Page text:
A few years ago, Dick Norford of Bike Harrisburg convinced the city’s mayor to participate in the annual Tour de Belt.
All went well until the bike ride around Capital Area Greenbelt hit the city’s lower river walk.
“It was a bumpy ride, to say the least,” Mayor Eric Papenfuse said today. “It was wonderful fun but very dangerous.”
That ride convinced Papenfuse that something needed to be done to fix the century-old lower river walk, which, over the years, had deteriorated so much that the concrete had completely crumbled in spots.
He turned the project over to city Engineer Wayne Martin, who applied for—and received—a $1.5 million federal Transportation Alternative Program grant, which is designed to assist and promote non-motorized transportation. The city kicked in about $160,000, and that was enough to largely repave the two-mile stretch from Shipoke to Maclay Street.
This morning, the city cut the ribbon on the project, joined by a group of bicyclists, who took a ceremonial first ride on the newly laid white concrete, which shone brilliantly in the sunshine.
Norford explained that the river walk and steps were part of Harrisburg’s City Beautiful movement of the early 20th century, which gave the city numerous parks, as well as paved roads and a functioning sewer system.
In fact, the walk itself came into existence to shield a sewer interceptor, which runs beneath it.
“This is such a vital link because the Greenbelt is not just a beautiful recreational trail,” Norford said. “When a city is more inviting to walking and biking, it’s a better place to work, a better place to live and a better place to play.”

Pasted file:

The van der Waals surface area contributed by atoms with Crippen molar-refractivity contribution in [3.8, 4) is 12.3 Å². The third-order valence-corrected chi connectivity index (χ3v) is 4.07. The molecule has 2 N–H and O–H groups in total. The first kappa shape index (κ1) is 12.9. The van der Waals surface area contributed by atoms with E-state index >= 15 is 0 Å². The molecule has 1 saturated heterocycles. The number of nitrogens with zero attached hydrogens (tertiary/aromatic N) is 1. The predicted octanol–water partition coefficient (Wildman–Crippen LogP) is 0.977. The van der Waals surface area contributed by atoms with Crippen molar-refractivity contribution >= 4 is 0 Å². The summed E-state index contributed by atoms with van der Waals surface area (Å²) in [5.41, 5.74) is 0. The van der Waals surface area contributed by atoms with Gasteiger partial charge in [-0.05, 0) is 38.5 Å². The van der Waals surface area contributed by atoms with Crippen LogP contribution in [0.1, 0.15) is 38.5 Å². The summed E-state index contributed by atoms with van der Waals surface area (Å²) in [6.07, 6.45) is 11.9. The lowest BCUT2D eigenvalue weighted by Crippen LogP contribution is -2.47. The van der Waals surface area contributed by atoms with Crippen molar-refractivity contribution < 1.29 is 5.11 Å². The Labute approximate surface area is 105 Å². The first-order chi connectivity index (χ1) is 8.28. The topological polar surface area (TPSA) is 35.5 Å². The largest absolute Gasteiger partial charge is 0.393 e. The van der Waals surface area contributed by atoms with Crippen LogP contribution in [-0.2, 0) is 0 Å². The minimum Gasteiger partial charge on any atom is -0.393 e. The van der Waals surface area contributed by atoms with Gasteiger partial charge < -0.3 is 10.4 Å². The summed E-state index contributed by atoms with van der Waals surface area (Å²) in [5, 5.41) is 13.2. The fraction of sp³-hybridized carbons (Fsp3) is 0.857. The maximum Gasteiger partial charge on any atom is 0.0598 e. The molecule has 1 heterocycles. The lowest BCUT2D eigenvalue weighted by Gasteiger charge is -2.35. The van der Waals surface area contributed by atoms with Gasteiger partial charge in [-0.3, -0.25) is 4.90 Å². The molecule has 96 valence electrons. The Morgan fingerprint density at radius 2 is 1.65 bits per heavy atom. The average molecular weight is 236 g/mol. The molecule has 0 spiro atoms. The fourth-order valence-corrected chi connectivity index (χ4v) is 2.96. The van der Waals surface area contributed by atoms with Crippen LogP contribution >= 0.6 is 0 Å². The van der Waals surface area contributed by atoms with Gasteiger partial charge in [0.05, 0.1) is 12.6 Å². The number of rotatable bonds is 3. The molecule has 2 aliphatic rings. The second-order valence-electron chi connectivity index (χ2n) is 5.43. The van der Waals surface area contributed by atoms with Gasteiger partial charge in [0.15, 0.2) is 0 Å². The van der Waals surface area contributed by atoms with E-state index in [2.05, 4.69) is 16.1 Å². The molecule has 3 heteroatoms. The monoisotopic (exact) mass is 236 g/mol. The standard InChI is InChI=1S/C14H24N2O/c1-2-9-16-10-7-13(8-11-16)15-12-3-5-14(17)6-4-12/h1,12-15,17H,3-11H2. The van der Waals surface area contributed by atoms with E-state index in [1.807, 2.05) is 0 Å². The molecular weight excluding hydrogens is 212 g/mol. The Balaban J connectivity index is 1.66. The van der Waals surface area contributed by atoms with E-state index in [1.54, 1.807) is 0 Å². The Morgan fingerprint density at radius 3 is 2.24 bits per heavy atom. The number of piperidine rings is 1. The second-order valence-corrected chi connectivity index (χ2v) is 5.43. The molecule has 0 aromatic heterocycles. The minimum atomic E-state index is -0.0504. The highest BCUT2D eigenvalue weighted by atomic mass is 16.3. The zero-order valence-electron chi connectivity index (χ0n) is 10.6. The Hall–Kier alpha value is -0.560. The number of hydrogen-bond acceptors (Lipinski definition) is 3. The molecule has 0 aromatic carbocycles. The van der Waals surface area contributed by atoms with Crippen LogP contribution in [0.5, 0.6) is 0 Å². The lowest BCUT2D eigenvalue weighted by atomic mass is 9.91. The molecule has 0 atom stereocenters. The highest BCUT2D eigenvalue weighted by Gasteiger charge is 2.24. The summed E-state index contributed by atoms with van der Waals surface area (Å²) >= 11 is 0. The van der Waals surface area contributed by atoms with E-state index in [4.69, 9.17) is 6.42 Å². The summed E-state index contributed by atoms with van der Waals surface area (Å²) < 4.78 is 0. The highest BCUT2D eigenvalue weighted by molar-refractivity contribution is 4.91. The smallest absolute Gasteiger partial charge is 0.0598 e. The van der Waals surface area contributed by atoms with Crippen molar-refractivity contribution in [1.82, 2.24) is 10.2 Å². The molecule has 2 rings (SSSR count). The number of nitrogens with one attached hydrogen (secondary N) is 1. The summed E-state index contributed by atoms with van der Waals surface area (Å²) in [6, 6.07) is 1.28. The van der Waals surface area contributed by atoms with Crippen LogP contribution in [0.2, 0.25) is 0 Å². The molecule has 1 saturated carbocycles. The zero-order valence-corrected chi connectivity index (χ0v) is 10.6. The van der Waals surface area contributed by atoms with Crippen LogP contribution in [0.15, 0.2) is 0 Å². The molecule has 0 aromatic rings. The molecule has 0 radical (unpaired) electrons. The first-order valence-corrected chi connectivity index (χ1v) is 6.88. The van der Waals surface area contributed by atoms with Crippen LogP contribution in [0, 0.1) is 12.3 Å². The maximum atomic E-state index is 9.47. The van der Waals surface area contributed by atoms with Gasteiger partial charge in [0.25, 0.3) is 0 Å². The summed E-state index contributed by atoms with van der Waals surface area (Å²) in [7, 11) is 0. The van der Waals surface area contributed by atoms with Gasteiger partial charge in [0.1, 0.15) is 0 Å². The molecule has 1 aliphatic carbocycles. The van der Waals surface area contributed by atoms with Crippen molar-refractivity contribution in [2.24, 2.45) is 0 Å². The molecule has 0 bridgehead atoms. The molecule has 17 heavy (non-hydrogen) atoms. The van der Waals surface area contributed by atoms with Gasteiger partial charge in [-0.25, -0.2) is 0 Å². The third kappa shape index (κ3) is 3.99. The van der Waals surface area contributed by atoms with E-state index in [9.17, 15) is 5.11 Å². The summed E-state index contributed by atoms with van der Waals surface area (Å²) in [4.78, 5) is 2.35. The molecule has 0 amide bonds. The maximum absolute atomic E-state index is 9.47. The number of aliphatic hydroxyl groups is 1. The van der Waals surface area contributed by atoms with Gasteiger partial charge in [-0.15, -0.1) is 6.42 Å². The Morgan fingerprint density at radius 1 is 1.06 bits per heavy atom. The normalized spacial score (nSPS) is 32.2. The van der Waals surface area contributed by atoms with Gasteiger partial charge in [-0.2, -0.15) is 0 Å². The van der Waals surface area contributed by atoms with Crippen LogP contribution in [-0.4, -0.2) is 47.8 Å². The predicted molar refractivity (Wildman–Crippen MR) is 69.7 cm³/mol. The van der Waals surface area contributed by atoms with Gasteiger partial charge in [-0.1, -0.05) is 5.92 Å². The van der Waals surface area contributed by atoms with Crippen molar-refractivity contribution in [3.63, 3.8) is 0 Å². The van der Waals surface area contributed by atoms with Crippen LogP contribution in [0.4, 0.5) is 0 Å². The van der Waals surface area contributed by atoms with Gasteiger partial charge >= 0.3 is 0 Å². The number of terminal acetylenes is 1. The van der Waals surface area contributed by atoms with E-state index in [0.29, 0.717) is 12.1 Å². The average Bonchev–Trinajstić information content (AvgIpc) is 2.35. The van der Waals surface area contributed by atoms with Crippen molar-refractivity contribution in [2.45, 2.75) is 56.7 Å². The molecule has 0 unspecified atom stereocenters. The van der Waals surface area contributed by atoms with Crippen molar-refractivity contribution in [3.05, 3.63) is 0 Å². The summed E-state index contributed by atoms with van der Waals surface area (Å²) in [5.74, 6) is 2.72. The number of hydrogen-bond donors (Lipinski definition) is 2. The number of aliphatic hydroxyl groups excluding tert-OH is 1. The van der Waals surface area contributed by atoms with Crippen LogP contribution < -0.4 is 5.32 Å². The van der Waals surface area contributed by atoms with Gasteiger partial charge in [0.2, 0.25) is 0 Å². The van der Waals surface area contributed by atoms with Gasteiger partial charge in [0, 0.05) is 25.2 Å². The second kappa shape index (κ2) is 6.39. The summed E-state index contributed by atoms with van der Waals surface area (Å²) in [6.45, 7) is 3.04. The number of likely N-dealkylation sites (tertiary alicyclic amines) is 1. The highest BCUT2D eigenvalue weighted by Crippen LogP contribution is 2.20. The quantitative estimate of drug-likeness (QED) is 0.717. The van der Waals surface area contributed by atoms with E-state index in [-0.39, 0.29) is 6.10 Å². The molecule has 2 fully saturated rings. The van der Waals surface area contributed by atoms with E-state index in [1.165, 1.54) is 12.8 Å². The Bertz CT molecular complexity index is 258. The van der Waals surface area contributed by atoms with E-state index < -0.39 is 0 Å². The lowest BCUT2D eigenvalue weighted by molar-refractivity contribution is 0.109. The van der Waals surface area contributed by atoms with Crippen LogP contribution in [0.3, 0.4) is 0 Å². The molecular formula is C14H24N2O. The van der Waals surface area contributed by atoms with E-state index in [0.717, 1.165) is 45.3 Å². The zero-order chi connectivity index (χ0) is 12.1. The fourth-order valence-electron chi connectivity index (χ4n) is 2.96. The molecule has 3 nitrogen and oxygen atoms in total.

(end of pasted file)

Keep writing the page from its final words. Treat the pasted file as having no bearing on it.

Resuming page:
The project actually began several years ago, when the walk along the Shipoke waterfront—badly damaged from the 2011 flood—was replaced. Work kicked in again last fall, took a break for the winter and started up again in spring.
The project laid new concrete along much of the 10,275-linear-foot walk from Shipoke to Maclay Street, though, in a few places, old walk was repaired, not replaced, due to funding restrictions.
The project only replaced the river walk itself, not the stairs leading to the Susquehanna River. Fixing the steps, Martin said, is a massively expensive project, though the city might be able to patch some areas.
Papenfuse also mentioned that the city weeded the steps, which had become overgrown in spots, in time for the city’s Kipona festival, which begins on Saturday and, he said, will attract more than 100,000 visitors over the three-day event.
“They’ll get to experience the wire-walkers and the food vendors and all the fun,” he said. “But they’ll also get to see our marvelous new river walk.”